We had a loud, animated verbal altercation right there on the spot. I was so angry, I wanted to smack her mouth straight. The usher had to stand in between us and was, I suspect, about to call security before the mother decided to pack up her troop, which included one angry grandmother, and leave.

    And we exchanged words right up to the last second. I was not backing down.

    I’m a tough Texas woman with a strong Southern backbone. I will not let anyone abuse my family, especially Sweetie. I don’t care if it’s the mother of an autistic child. I don’t care if I look like the biggest witch on the planet. I don’t care if I have to fight a losing battle. I don’t care if I get boo’d by the crowd. I don’t even care if Sweetie spends the next 5 hours telling me I was wrong and yelling at me for it. I’ll be damned to the ninth circle of hell before I sit back and let any treat him like that.

    I will go to the mat for my sweetheart against anyone, any time.
    Erica recently posted..How this Little Ducky Went Freelance: Part 1My Profile

    1. Sarah L. Webb Post author

      What storytelling abilities you have! I was on the edge of my seat. Lol. One thing about bullies is that they never expect that certain people will stand up for themselves. They mistake kindness for weakness.

  6. Tammy Eakes

    Geez, tough question! To me courage is not a word that can be defined but rather an ora or action around a person…you just know it when you see it. But if I had to try to define it, I’d say courage is being able to do what needs to be done regardless of the consequences.
    I found your post through problogger Discussion Post contest. I am participating too.

    1. Sarah L. Webb Post author

      Cool! The abstract ideas are always challenging to pin down, but there’s lots to be gained from trying. Thanks for your input!

  7. Vincent Nguyen

    Hi, Sarah! First time here and found you through PB!

    Ah, I love the topic of courage. Confidence to me is the ability to take action not because you want to, but because you know you have to. Those risks you know you should take to further your career or better your life? Go for it. A lot of people are afraid of taking risks and they get too comfortable where they are so they make 0 attempts. That’s not courage. A person of courage will do what they don’t want to do because they know they should.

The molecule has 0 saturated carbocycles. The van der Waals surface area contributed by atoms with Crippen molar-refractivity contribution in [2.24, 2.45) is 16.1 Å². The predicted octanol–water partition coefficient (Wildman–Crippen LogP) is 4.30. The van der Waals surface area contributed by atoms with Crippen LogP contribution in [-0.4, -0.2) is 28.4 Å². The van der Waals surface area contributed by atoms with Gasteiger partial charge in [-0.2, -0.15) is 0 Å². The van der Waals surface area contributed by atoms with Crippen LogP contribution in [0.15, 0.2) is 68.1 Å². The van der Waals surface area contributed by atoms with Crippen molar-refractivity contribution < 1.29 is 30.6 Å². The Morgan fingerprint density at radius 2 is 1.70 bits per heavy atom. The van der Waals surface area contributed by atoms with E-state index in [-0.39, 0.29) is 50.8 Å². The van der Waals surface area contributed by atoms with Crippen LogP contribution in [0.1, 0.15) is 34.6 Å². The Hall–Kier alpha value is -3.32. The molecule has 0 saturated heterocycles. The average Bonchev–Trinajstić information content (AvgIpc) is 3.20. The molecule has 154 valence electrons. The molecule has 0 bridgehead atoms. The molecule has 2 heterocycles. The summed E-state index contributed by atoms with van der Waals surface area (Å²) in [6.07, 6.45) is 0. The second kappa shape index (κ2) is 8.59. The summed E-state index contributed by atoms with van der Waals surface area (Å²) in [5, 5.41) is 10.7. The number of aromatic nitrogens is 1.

Vincent Nguyen recently posted..Who Do You Want to Be in 2030? [Discussion]My Profile

    1. Sarah L. Webb Post author

      You bring up a good word–“comfortable.” The comfort zone can easily become the “danger zone,” the “no flying zone” that keeps us from our dreams. Great point!

  8. Nicole

    I don’t think I can say it any better than G. K. Chesterton did: courage is “a strong desire to live taking the form of a readiness to die.” Here’s the full quote:

    “Take the case of courage. No quality has ever so much addled the brains and tangled the definitions of merely rational sages. Courage is almost a contradiction in terms. It means a strong desire to live taking the form of a readiness to die. ‘He that will lose his life, the same shall save it,’ is not a piece of mysticism for saints and heroes. It is a piece of everyday advice for sailors or mountaineers. It might be printed in an Alpine guide or a drill book. This paradox is the whole principle of courage; even of quite earthly or brutal courage. A man cut off by the sea may save his life if he will risk it on the precipice.

    He can only get away from death by continually stepping within an inch of it. A soldier surrounded by enemies, if he is to cut his way out, needs to combine a strong desire for living with a strange carelessness about dying. He must not merely cling to life, for then he will be a coward, and will not escape. He must not merely wait for death, for then he will be a suicide, and will not escape. He must seek his life in a spirit of furious indifference to it; he must desire life like water and yet drink death like wine.”

    Unfortunately, courage seems to have become one of those trivialized words (like the word “epic”). This risks us not fully appreciating the sacrifices and amazing courage of those who are true heroes. But even if we never encounter a situation like having to rescue someone from a burning building, I think we can still act courageously in our lives: love our family enough that we would be willing to die for them or stand firm for our beliefs in the face of ridicule or live a life that will inspire others.

    Thanks for this thought provoking question!
    Nicole recently posted..Margaret Thatcher’s 5 Steps To Achieving GreatnessMy Profile

    1. Sarah L. Webb Post author

      Thank you for such an insightful quote, one I’d never heard of. I’m going to see if I can find the whole text. I’m curious now. I liked your blog niche BTW. I’m also an educator and passionate about inspiring younger generations.